Einstein’s Theory of Gravity Passes an Extreme Test

Albert Einstein's theory of gravity, postulated more than a century ago as the General Theory of Relativity, is here to stay and remains to this date "a reasonable way to understand the universe", states Discover Magazine.

The theory explains that gravity is an outcome of space-time's inherent flexibility, which means huge objects distort the cosmic fabric, that creates a sort of well, around which other bodies orbit. Just like all other scientific theories, this theory also has some testable predictions, the most essential of which is the "equivalence principle".

So, for example, a hammer and a feather dropped from the same height in a vacuum will hit the ground at the same time; astronaut Dave Scott famously demonstrated this on the Moon in 1971. Whether or not this applied to massive objects like planets and stars has always been debated, but now astronomers have used the Arecibo Observatory to show that the phenomenon does hold true, meaning Einstein was right yet again. Over time, the researchers found nearly no detectable difference, indicating there is little room for alternative theories of gravity in this model.

Today's news, which appears in the journal Nature, concerns the equivalence principal, which roughly says that falling objects should all fall the same way.

An global team of astronomers tested this question by studying three stars orbiting each other about 4,200 light years from Earth.

Now, nearly 80 years later, a study led by researchers from the University of Amsterdam in the Netherlands have proven that even extremely massive objects, such as superdense neutron stars, fall just like a feather.

What they found is that something is making the pulsar move. And because pulsars spin, they can direct their poles toward Earth at regular intervals.

Theresa May says Cabinet supports her Brexit plan after Chequers summit
Mrs May said the Cabinet "has agreed our collective position for the future of our negotiations wit the EU". She said the common rulebook would mean "British businesses will continue to be a rule-taker from the EU".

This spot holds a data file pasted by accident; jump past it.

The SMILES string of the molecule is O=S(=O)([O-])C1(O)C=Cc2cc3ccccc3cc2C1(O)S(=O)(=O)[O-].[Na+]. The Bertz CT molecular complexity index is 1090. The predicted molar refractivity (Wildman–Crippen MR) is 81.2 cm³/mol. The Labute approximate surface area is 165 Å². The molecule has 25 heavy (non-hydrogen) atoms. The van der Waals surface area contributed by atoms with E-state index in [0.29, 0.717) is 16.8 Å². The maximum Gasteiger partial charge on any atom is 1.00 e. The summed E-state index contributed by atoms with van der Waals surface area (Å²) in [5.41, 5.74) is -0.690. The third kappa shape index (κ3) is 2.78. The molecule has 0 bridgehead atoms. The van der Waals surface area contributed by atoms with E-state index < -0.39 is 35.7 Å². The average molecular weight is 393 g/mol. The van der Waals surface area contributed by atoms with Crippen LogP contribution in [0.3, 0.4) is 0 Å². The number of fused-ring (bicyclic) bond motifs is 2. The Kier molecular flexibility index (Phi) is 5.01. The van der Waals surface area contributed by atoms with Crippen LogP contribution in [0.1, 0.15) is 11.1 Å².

Test subject PSR J0337+1715 (try saying that five times fast) is a triple star system, with one neutron star in a 1.6-day orbit with a white dwarf, both of which are in a 327-day orbit with another, more distant white dwarf.

The pulsar and the inner white dwarf are in a 1.6-day orbit. Only this time, instead of a hammer and feather, they used a pulsar and a white dwarf. An worldwide research team led by the Anton Pannekoek Institute of Astronomy at the University of Amsterdam, in the Netherlands, has shown that the equivalence principle, which holds that all bodies in the same gravitational field are equally accelerated, is correct.

Movements of pulsars are tracked by researchers by keeping an eye on its radio-wave emissions.

The Westerbork Synthesis Radio Telescope in the Netherlands was one of three telescopes used to study the three-star system, along with the Green Bank Telescope in West Virginia and the Arecibo Observatory in Puerto Rico. "We can tell its location to within a few hundred meters. That is a really precise track of where the neutron star has been and where it is going", Dr Archibald says.

If alternatives to Einstein's theory of gravity were correct, the neutron star fell differently from the white dwarf and the pulses would arrive at a different time than expected. However, no such deformation was detected by the researchers.

"If there is a difference, it is no more than three parts in a million", said Nina Gusinskaia from the University of Amsterdam in the Netherlands. The extreme nature of the observed system has resulted in an even narrower range of theory possibilities than ever before. "Also, we have improved on the accuracy of the best previous test of gravity, both within the solar system and with other pulsars, by a factor of about 10".

Researchers were wondering whether the same principles can apply to larger scales of the Universe, like a whole galaxy, and now they have the answer: it does!

Recommended News

We are pleased to provide this opportunity to share information, experiences and observations about what's in the news.
Some of the comments may be reprinted elsewhere in the site or in the newspaper.
Thank you for taking the time to offer your thoughts.